Interview and photographs by Rebecca Frances Burns
Tell us about your path to motherhood. What was it like having baby in your 20s, when personal identity is constantly evolving?
So, I got pregnant at 24. What are those moments in life where there’s an irrevocable change in your path — birth, death, maybe disease, or severe bodily injury. Having a child is one of those, it's so serious. I spent [Teave’s] first year wrapping my head around it, every day thinking to myself, "Whoa, this is real?” It taught me so much about my perceived limitations versus what I’m actually capable of. For instance, I did anything I could to be with him every single day. I moved home. I went on food stamps. I worked at the farmer's market for my grandma. I started babysitting. Being with him was the priority.
How has LA influenced you personally and as a mom?
At first, we moved here, created this amazing loft in downtown LA and nestled into a really urban environment. Walking around the block with a stroller and driving through skid row every day, it really opened my understanding of how to live a creative life. There’s this timeline — going to college, getting a nine-to-five job, finding your husband or wife — it's this standard thing you see in other cities across America. LA has been a huge influence for me in following the beat of your own drum. Ideally, though, I want to raise my kids in the jungle (Teave was born in Hawaii, on Kauaʻi). Here, I'm taking my time to build a life that feels really satisfying to me, for us, so I can support them. But are they truly benefiting? There’s a relationship with the earth that you only get to build when you're super young and super open, so that it stays with you for a lifetime. I really want that for them.
How do you navigate topics like vaginas and menstruation with two boys?
We've had some really amazing conversations about it. I talked about menstrual cycles and how every month, I make an egg. If the egg is not fertilized, that's when I bleed. I taught River about “my moon.” He really gets that, when I say, "I'm on my moon.”
The vagina conversations have been funny. I’ll be getting out of the shower and River will be like, "Mommy, you don't have a penis. You have a butt on your front." I tell him, “That is a yoni. It's called a vagina. That's where you came out of." Another one went like this:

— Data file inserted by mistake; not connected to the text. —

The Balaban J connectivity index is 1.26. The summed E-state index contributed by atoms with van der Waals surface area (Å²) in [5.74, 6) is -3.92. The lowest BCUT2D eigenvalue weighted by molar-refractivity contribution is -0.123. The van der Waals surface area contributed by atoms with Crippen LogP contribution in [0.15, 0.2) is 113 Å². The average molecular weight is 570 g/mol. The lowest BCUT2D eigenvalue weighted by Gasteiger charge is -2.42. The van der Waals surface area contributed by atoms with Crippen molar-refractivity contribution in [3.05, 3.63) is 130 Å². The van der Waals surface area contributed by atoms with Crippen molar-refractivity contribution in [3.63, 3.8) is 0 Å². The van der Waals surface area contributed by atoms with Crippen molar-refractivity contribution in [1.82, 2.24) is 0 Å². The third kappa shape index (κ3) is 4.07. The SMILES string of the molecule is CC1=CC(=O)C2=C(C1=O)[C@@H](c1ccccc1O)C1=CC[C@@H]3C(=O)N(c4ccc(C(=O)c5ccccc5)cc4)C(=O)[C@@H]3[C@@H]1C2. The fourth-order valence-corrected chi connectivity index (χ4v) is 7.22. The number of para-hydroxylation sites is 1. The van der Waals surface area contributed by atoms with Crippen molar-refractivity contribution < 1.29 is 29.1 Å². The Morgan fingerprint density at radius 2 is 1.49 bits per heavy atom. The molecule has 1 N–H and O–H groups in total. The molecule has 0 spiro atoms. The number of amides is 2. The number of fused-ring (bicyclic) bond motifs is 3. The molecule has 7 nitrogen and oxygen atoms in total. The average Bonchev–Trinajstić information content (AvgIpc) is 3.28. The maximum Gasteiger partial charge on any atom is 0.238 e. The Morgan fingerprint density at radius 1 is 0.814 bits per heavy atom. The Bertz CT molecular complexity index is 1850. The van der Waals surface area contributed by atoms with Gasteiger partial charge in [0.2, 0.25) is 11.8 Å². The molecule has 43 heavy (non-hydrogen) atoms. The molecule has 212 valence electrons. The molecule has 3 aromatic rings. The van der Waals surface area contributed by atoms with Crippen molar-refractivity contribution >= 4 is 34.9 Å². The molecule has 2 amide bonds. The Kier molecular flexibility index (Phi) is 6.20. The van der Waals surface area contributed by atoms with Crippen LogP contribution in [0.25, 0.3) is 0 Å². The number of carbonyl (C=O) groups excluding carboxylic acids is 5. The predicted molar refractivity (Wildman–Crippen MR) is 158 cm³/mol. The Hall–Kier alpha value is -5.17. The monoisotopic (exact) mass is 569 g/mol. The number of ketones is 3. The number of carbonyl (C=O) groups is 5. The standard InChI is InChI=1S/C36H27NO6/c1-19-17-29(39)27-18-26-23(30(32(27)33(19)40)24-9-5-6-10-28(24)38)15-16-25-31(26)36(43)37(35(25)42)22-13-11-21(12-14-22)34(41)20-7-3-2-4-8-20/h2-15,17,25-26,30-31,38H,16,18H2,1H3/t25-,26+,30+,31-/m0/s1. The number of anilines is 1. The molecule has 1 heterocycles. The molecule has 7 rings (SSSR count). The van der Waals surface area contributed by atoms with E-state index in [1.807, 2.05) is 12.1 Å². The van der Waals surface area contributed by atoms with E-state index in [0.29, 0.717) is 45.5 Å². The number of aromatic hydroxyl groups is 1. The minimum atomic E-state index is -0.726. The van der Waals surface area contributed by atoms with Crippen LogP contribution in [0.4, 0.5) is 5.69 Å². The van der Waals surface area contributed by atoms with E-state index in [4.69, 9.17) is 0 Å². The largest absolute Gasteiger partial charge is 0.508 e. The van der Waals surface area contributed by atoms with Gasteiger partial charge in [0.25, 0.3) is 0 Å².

River: I see your yoni.
Me: Yes, that's my yoni. That's where you were born. You came out of there.
Me: Yes, you definitely came out of that.
River: But that's too tiny. That's too owee for you.
Me: Yes, it was too owee for me but it happened.
Have you struggled with your postpartum body?
I think what’s changed the most for me on my body is my breasts. They are a lot lower, my nipples are way bigger. If I ever have a moment where I feel self-conscious about it, I try to really move into deep appreciation, instantly. It's one thing to have a lot of external negativity placed on female bodies but to internalize that, it's so harmful. I'm trying to deconstruct that in my own life. Also, and especially after giving birth, I wondered how it was going to feel to have sex and feel sensation. Also, how it was going to feel for my partner who, at the time, was a man. There were moments where there weren't gentle conversations around it — where I’d be like, "I can't believe you said that to me." What was really important for me was the sensation. You can lose a lot of sensation from vaginal birth, and you need to be able to work through that.
Is that partly where the roots of your company The Tulip were born?
The Tulip was initially founded when my sister and I got into using jade eggs and understanding the benefit of having supple and resilient pelvic floor muscles. The health benefits are so far-reaching, from preventing prolapse to increasing sensation in the vagina. That experience was so illuminating — that you can interact with your body in this way where you can feel empowered in exploring and affecting how you experience things.
What's the biggest misconception about being a mother?
Particularly for stay-at-home moms, that it's just an easy thing. Really, it’s by far the hardest job I’ve ever had, because you have to be so attentive. You're in the role of caregiver, cleaner, cook, medical professional — and all of it together at the same time. In my mind, that doesn’t get enough credit or the deep respect culturally it deserves. It shows up in our lack of paid parental leave, in our lack of supporting more part-time positions. I don’t think there is respect for motherhood in the way there should be, and in a profound way, it affects generations of people.